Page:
In fact, Jesus could never have spoken these words because, as I said, they run counter to the instructions that precede them. They also contradict the descriptions of God exemplified in biblical teachings as found in today’s reading from Sirach, Psalms, Romans, and the Gospel of John.
Not only that. Jesus’ audience was filled with debtors whose lives were imiserated by Shylocks like the king in this morning’s story. They would never have listened to a teacher who identified God with such oppressors.
So what’s up with Matthew? Why does he insist on a punishing God who seems to support economic exploitation and Mafia ethics?
Fact is: right from the beginning it was difficult for Jesus’ followers (especially those like Matthew who never met him) to leave behind their religion’s overwhelming concept of a violent, punishing God. Moreover, despite Jesus’ teaching about the entirely new order represented by God’s Kingdom, they found it nearly impossible to distance themselves from the contradictory normality of economic exploitation, human trafficking, slavery, torture, war and violence.
So early on, all those elements crept back into Christianity – again, despite Jesus’ teaching and example. And those elements covered with a veneer of faith are precisely what is killing us today. Or, as Jack Nelson-Pallmeyer has put it: that’s why Religion is Killing Us:Violence in the Bible and Quran.
Christians have no trouble seeing that with Islam. But as Nelson-Pallmeyer has explained, it’s just as true of Christianity.
So, as I just said, Christianity like that presented in today’s gospel has been made to support everything Jesus stood against.
In the face of such contradictions, what are believers to do? My answer:
- Be discerning.
- Realize that Christianity is just as threatening to the world as we imagine religions like Islam to be.
- Accordingly, embrace atheism before violent, exploitative images of God like the Mafia Don Matthew presents.
- At the same time, embrace Jesus’ forgiving Father.
- After the usual sermon today, question your priest or minister about the king in this morning’s gospel.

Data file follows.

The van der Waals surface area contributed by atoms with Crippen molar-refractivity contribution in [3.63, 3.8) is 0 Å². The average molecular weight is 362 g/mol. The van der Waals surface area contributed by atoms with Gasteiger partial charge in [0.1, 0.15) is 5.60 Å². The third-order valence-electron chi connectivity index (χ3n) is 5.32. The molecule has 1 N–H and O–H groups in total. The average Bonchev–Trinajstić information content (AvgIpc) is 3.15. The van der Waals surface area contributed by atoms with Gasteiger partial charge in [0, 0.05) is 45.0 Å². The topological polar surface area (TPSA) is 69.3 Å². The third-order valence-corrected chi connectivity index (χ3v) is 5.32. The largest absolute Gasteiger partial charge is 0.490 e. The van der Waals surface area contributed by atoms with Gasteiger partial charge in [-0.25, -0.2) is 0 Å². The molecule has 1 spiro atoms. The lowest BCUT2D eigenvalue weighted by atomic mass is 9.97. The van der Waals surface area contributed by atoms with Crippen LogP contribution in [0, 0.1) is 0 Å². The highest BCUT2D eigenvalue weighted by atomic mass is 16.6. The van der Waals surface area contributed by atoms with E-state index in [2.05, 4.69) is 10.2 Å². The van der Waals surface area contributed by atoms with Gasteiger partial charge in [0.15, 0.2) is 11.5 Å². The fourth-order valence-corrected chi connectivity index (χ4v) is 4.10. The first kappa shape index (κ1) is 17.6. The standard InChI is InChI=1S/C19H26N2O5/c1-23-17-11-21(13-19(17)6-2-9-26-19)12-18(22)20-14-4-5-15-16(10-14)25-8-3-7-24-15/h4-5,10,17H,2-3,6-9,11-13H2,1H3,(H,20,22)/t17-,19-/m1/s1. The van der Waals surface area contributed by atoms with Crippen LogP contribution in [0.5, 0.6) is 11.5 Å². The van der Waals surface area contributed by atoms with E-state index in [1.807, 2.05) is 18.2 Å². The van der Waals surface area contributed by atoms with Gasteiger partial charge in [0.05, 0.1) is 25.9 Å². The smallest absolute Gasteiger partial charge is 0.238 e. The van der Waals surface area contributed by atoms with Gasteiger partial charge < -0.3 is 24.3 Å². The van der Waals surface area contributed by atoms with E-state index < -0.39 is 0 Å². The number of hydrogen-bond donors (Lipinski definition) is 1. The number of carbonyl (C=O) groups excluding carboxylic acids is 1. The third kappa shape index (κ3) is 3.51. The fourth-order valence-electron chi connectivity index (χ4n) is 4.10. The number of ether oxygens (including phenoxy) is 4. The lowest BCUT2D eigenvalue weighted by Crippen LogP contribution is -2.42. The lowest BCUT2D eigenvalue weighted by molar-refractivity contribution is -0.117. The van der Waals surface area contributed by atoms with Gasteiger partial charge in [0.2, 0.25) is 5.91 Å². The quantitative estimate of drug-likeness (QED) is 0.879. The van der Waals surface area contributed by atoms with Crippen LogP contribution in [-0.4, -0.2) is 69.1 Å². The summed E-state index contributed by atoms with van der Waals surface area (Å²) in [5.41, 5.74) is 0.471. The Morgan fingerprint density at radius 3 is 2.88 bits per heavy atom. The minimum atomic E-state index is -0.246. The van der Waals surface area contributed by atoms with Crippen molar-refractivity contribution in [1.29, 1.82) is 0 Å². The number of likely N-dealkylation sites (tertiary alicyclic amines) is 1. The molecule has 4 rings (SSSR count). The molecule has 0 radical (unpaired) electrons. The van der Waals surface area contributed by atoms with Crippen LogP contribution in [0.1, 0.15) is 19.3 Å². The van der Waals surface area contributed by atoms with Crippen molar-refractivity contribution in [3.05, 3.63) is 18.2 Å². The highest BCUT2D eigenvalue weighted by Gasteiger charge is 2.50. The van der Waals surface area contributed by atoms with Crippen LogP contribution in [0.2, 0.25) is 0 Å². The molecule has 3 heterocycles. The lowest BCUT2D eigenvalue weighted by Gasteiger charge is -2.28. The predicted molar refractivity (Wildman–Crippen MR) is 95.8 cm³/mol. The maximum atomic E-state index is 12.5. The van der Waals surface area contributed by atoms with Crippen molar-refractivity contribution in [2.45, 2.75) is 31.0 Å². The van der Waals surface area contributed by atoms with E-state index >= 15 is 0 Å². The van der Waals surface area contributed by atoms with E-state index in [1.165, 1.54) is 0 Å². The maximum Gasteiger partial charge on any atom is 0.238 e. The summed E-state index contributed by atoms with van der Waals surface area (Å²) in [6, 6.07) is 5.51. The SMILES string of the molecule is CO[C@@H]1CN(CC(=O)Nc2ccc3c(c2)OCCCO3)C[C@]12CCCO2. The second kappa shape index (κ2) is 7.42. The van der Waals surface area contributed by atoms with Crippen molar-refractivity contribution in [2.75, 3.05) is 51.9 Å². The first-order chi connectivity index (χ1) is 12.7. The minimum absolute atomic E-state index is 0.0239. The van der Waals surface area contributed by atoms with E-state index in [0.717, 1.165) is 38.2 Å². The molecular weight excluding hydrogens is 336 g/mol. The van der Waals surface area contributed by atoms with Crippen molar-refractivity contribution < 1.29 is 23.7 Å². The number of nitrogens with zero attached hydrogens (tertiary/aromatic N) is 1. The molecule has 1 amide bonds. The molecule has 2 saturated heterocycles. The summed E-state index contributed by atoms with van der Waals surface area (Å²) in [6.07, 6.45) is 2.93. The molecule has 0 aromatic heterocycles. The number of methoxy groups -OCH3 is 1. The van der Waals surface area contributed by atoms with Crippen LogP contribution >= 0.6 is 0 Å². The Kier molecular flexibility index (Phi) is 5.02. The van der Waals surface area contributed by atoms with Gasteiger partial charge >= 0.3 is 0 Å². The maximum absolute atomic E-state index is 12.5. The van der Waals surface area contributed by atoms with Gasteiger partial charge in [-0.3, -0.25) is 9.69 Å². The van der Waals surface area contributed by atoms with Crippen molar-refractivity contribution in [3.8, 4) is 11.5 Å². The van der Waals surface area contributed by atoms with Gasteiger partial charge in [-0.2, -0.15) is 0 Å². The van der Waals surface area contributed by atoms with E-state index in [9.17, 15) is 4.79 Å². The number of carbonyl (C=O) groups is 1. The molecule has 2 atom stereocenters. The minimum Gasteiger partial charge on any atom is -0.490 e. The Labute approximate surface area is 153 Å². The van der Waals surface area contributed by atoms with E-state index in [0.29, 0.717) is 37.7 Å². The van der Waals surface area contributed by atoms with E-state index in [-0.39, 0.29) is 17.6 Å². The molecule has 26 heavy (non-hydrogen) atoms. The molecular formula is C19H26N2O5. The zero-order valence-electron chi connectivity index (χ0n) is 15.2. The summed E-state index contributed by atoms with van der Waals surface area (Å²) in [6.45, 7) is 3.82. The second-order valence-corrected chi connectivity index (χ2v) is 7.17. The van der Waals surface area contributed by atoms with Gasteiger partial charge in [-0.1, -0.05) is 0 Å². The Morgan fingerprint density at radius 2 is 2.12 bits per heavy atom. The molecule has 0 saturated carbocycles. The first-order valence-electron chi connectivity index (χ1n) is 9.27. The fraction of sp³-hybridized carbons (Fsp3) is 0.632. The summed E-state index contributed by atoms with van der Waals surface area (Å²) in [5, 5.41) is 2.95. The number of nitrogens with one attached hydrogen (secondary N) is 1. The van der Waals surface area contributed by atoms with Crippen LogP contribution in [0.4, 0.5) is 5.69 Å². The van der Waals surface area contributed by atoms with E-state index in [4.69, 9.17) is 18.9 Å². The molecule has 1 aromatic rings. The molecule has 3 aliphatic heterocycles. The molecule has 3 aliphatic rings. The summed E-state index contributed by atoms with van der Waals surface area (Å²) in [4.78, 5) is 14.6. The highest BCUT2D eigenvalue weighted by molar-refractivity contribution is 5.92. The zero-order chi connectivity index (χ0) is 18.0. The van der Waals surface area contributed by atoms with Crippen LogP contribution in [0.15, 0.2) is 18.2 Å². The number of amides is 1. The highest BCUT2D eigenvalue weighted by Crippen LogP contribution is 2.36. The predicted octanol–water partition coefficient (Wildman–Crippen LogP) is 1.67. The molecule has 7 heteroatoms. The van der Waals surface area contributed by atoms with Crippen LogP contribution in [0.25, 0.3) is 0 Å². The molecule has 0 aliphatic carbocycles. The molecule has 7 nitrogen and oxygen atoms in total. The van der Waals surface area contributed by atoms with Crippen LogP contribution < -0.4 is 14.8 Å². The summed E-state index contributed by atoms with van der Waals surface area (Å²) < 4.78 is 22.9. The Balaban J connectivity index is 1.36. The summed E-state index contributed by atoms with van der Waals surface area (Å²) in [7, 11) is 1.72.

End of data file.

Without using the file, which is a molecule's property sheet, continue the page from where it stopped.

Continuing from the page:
- Most importantly, strive to act like that God as embodied in Jesus practice on the cross.
Seventy times seven is only the beginning!
4 thoughts on “(Sunday Homily) Matthew’s God as Mafia Don: The Religion That’s Killing Us”
Mike RS, this will seem maybe like a non-sequitur (although your writing above does talk about exploitation)
Berea classes have sometimes traveled to Oaxaca and Chiapas, and you have brought speakers from the region to Berea. I read the link below and wondered if you have heard from anyone down there in Chiapas, and if the towns where you visited are okay? It sounds very difficult. They are in my thoughts though I don’t know what could be done if aid is being blocked
Dear Mary, So good to hear from you. Sorry for the long delay in responding. I appreciate your reading the blog occasionally, and I have missed your dissenting and always thoughtful comments. The answer is that I really haven’t heard from friends in Oaxaca and Chiapas. Like you, though, I’ve been keeping them in my prayers. Thanks again
Thanks for this Mike.
I heard Pope Francis said last week that he couldn’t understand what was going on in Maduro’s head!
One thing I could guess might be going on is remembering Salvador Allende and how the right wing elitist groups in Chile consorted and plotted with the U.S. to wreck the economy and so undermine the Government effort.
Venezuela gets such poor reporting. It always reflects the anti-socialist bias of the U.S. and E.U. Like you, I’m surprised if Pope Francis, as a Latin American, doesn’t grasp the real situation there more firmly.